Celebrating World Antimicrobial Awareness Week

Celebrating World Antimicrobial Awareness Week
21 November 2022
This week marks the start of this year’s ‘World Antimicrobial Awareness Week’ (18 – 24 November) – sponsored by the World Health Organization (WHO).
Help us to spread the word via social media!

Let's prevent antimicrobial resistance by spreading #AMR awareness this World Antimicrobial Awareness Week #WAAW.

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  • Biomedical scientists are crucial in the Blood Culture Pathway. Ensuring that blood cultures are tested, analysed and reported ASAP is a major step in improving patient outcomes. Making sure time to results are as short as possible helps to save patient’s lives. #WAAW #AMR

  • Fast, accurate diagnosis of sepsis through the Blood Culture Pathway, leads to better outcomes for patients AND reduced #AMR through better, more targeted antibiotic prescribing. The benefit is not just for one patient, it is societal. #WAAW

  • Improvement through audit: using the BCP audit tool to track performance and feedback to improve. If we don’t measure it, we can’t improve it. Appoint a designated lead to oversee the improvement work, given the multidisciplinary nature. #WAAW #AMR

  • Improvement through engagement: BCP requires a Board to Ward approach, communicating that all staff involved in the Blood Culture Pathway have a role to play in potentially saving a patient’s life. Trust boards are needed to drive improvements and innovative practices by raising the priority of AMR and blood cultures. #WAAW #AMR
  • Letter to integrated care boards, trusts and all primary care networks to thank organisations for their continued commitment in tackling antimicrobial resistance: NHS England » World antimicrobial awareness week 2022

  • AMR WAAW workspace on FutureNHS for sharing information during the week. On this site you can find regional message packs, assets to support communications and contacts for regional leads.


Additional information

Antimicrobial resistance (AMR) occurs when bacteria, viruses and fungi mutate over time and no longer respond to medicines, making infections harder to treat and easier to spread. It is a major threat to the UK’s health security, as well as impacting countries across the globe, and is responsible for a significant percentage of prolonged illnesses and premature deaths. In fact, a recent study in the Lancet estimated that, worldwide, 1.27 million deaths were caused by AMR in 2019 alone.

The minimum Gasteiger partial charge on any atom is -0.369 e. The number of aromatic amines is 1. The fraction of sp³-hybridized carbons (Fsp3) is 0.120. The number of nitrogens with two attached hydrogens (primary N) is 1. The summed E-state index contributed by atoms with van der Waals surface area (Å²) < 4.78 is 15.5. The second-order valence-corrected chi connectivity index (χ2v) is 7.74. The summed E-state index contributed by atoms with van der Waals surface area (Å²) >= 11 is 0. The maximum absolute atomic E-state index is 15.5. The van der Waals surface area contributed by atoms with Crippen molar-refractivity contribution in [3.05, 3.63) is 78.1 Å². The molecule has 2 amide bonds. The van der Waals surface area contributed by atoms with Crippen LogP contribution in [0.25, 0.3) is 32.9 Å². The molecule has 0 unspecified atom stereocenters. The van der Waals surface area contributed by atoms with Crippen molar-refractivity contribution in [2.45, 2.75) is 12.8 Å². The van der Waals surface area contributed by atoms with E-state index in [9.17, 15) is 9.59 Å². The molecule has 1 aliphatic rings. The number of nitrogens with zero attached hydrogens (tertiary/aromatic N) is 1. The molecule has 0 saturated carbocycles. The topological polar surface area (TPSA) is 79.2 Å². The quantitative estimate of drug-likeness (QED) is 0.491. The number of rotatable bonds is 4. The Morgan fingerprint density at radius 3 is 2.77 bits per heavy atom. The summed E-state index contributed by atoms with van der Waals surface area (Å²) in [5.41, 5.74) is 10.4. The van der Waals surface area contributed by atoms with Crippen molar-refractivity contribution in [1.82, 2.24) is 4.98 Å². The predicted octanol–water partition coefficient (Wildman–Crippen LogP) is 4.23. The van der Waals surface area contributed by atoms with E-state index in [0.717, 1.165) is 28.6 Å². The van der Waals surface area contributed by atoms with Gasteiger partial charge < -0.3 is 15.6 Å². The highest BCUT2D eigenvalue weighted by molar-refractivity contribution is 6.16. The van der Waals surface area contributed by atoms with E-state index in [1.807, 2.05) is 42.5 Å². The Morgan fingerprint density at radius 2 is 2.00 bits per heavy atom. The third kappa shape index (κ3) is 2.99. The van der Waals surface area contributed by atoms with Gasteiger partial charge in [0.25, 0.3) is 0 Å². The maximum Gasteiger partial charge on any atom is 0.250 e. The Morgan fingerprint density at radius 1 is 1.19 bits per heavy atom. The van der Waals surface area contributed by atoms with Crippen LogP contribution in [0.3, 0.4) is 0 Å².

As such, the World Health Organization (WHO) runs an annual campaign to promote awareness of this global phenomenon, helping to push forward a global action plan to tackle the growing problem of resistance to antimicrobial medicines. Some of the WHO’s key objectives are to improve understanding of AMR and to encourage best practises among the public.

This year, the theme of the WHO-sponsored Awareness Week is ‘Preventing Antimicrobial Resistance Together’. The WHO is taking the opportunity to call on world leaders to encourage the prudent use of antimicrobial drugs and to strengthen preventative measures that address AMR – from the monitoring of drug safety and efficacy, to a focus on the ‘One Health’ approach to ensure patients follow correct procedures for prescribed antibiotics.


In the UK, policymakers published our first national action plan in 2000, and added AMR to the National Risk Register in 2015. However, to contain and control AMR by 2040, the UK will need to set out a cohesive plan – something that will additionally require the close support of industry.

A 2020 report published by ‘Reform, one of the nation’s leading think tanks, highlighted the threat of AMR and made proposals for improving health services. The report emphasises the importance of rapid, accurate diagnostics to support the detection and management of infections.

As well as this, the report focuses on the need to build on the momentum generated following the COVID-19 pandemic, where healthcare scientists developed several new approaches to preventing and controlling infections. In their report, Reform highlights the potential for redirecting this research with a renewed focus on AMR. Given the link between AMR and longer hospital stays, Reform representatives argue that an effective response to AMR will also be central to COVID-19 recovery.

In the long-term, with its 20-year strategy for AMR, the UK government hopes to develop a ‘real-time’ monitoring system supported by a One-Health surveillance service by 2040. The UK is also striving, by the same time, to have one of the lowest rates of infection in humans in the world. Evidently, both objectives will rely heavily on the progress of the biomedical science profession across the country.

Read the full latest Reform report here >>


To support the awareness week and improve our health services’ chances of successfully protecting patients, the AMR programme at NHS England is running a series of five webinars next week – including one on optimising diagnostics by ‘improving your blood culture pathway’.

Read more here >>

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